After years of growing passenger numbers, only cheaper advance fares kept thetrain operator’s journey numbers at the previous year’s level of 2.3m.
Bookings fell after the attacks in January at the magazine Charlie Hebdo and a kosher supermarket in Paris. Later that month, thousands of customers were affected by delays and cancellations through a weekend after a lorry caught fire aboard a Eurotunnel shuttle.
The increase in sterling against the euro also contributed to a 6% dip in revenues to £215m, although Eurostar reported more premium business customers travelling on its trains.
The company said trading had returned to normal, with numbers for the next quarter likely to be boosted by record holiday traffic from Easter. It said there were strong advance bookings for summer, particularly with the launch of direct services to the south of France from London, stopping at Lyon, Avignon and now Marseille.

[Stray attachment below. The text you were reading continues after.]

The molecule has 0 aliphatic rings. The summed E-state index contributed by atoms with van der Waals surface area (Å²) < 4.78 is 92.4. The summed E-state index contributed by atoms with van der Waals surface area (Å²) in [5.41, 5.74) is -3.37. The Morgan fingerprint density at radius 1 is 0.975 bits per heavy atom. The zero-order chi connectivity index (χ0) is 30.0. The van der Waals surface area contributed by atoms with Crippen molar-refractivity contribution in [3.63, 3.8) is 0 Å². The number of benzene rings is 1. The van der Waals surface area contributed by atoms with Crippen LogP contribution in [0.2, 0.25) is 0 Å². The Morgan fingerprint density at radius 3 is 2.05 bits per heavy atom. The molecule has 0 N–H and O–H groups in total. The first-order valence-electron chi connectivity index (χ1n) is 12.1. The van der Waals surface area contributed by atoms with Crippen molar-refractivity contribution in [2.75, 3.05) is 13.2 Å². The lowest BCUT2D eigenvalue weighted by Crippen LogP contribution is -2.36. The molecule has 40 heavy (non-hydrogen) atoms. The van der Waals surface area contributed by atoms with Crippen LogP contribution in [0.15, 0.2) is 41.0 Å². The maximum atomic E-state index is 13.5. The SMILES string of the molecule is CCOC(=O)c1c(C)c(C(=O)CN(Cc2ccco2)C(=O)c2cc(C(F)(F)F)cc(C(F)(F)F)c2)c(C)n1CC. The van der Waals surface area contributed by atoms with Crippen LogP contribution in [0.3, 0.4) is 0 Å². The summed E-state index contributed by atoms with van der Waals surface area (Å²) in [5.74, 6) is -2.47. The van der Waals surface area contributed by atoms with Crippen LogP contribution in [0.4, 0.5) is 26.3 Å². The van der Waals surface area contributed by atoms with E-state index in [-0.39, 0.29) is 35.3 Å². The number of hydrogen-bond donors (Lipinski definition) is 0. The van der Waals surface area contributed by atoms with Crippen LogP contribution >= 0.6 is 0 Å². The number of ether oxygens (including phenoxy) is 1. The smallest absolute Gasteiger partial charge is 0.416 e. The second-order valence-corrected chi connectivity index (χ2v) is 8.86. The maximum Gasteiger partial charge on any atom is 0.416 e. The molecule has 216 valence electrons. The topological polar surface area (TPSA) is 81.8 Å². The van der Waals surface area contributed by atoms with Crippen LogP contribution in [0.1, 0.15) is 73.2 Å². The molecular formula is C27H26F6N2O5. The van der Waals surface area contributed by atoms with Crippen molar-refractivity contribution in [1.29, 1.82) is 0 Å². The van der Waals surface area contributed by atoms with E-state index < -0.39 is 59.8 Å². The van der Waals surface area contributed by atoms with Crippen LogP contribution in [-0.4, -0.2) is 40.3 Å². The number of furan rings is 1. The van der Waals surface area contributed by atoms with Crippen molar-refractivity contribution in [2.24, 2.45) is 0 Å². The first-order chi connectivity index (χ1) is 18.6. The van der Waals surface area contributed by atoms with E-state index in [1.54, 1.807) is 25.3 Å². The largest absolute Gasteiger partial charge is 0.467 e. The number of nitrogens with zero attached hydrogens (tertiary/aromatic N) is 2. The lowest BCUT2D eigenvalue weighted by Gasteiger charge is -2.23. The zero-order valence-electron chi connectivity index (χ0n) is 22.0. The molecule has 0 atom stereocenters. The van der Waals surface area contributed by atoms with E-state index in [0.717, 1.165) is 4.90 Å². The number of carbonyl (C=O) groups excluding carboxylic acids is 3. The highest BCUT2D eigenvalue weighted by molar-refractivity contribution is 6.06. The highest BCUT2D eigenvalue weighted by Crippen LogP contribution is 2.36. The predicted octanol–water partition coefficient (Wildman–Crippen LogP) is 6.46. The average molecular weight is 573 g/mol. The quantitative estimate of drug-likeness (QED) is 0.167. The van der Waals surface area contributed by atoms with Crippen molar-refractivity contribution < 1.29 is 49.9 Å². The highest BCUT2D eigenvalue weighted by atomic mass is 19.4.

The Eurostar chief executive, Nicolas Petrovic, said: “While the UK business market has been strong for some time, we are now seeing the same trend on the other side of the channel. With forward bookings up on this time last year, we are gearing up for a busy summer period.”
The coalition recently sold Britain’s 40% stake in the high-speed flagship international service to a consortium of private investors, raising £757m, a deal that rail unions said was “selling Britain short”, with more trains and European routes expected in coming years.
This article was written by Gwyn Topham Transport correspondent, for theguardian.com on Thursday 16th April 2015 12.34 Europe/Londonguardian.co.uk © Guardian News and Media Limited 2010